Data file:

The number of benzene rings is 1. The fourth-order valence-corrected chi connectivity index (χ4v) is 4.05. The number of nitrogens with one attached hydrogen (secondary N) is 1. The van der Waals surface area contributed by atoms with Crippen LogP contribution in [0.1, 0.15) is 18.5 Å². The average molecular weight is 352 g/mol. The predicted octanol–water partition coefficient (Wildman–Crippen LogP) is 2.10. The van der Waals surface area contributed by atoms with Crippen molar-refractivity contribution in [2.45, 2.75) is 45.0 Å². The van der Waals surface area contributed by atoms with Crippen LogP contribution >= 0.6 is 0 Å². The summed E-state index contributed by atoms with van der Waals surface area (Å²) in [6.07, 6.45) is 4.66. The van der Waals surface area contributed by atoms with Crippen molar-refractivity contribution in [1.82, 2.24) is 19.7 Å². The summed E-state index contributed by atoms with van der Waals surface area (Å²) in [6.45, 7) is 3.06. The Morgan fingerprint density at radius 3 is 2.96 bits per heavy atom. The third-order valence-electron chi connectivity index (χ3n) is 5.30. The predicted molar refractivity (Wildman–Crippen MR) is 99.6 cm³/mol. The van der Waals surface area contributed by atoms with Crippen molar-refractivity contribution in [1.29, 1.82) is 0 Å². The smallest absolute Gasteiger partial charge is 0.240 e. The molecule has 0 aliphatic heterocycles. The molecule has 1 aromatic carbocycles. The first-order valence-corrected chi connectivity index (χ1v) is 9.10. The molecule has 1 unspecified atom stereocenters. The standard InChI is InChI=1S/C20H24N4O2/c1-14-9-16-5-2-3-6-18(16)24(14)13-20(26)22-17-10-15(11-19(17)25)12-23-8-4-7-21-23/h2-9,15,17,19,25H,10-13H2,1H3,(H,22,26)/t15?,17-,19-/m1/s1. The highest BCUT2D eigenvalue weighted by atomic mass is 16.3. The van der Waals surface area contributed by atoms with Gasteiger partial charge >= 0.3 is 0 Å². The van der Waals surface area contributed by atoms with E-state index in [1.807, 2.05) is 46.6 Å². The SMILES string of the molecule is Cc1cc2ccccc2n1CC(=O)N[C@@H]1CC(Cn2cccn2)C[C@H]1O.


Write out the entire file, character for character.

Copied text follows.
The number of benzene rings is 1. The fourth-order valence-corrected chi connectivity index (χ4v) is 4.05. The number of nitrogens with one attached hydrogen (secondary N) is 1. The van der Waals surface area contributed by atoms with Crippen LogP contribution in [0.1, 0.15) is 18.5 Å². The average molecular weight is 352 g/mol. The predicted octanol–water partition coefficient (Wildman–Crippen LogP) is 2.10. The van der Waals surface area contributed by atoms with Crippen molar-refractivity contribution in [2.45, 2.75) is 45.0 Å². The van der Waals surface area contributed by atoms with Crippen LogP contribution >= 0.6 is 0 Å². The summed E-state index contributed by atoms with van der Waals surface area (Å²) in [6.07, 6.45) is 4.66. The van der Waals surface area contributed by atoms with Crippen molar-refractivity contribution in [1.82, 2.24) is 19.7 Å². The summed E-state index contributed by atoms with van der Waals surface area (Å²) in [6.45, 7) is 3.06. The Morgan fingerprint density at radius 3 is 2.96 bits per heavy atom. The third-order valence-electron chi connectivity index (χ3n) is 5.30. The predicted molar refractivity (Wildman–Crippen MR) is 99.6 cm³/mol. The van der Waals surface area contributed by atoms with Crippen molar-refractivity contribution in [1.29, 1.82) is 0 Å². The smallest absolute Gasteiger partial charge is 0.240 e. The molecule has 0 aliphatic heterocycles. The molecule has 1 aromatic carbocycles. The first-order valence-corrected chi connectivity index (χ1v) is 9.10. The molecule has 1 unspecified atom stereocenters. The standard InChI is InChI=1S/C20H24N4O2/c1-14-9-16-5-2-3-6-18(16)24(14)13-20(26)22-17-10-15(11-19(17)25)12-23-8-4-7-21-23/h2-9,15,17,19,25H,10-13H2,1H3,(H,22,26)/t15?,17-,19-/m1/s1. The highest BCUT2D eigenvalue weighted by atomic mass is 16.3. The van der Waals surface area contributed by atoms with Gasteiger partial charge >= 0.3 is 0 Å². The van der Waals surface area contributed by atoms with E-state index in [1.807, 2.05) is 46.6 Å². The SMILES string of the molecule is Cc1cc2ccccc2n1CC(=O)N[C@@H]1CC(Cn2cccn2)C[C@H]1O.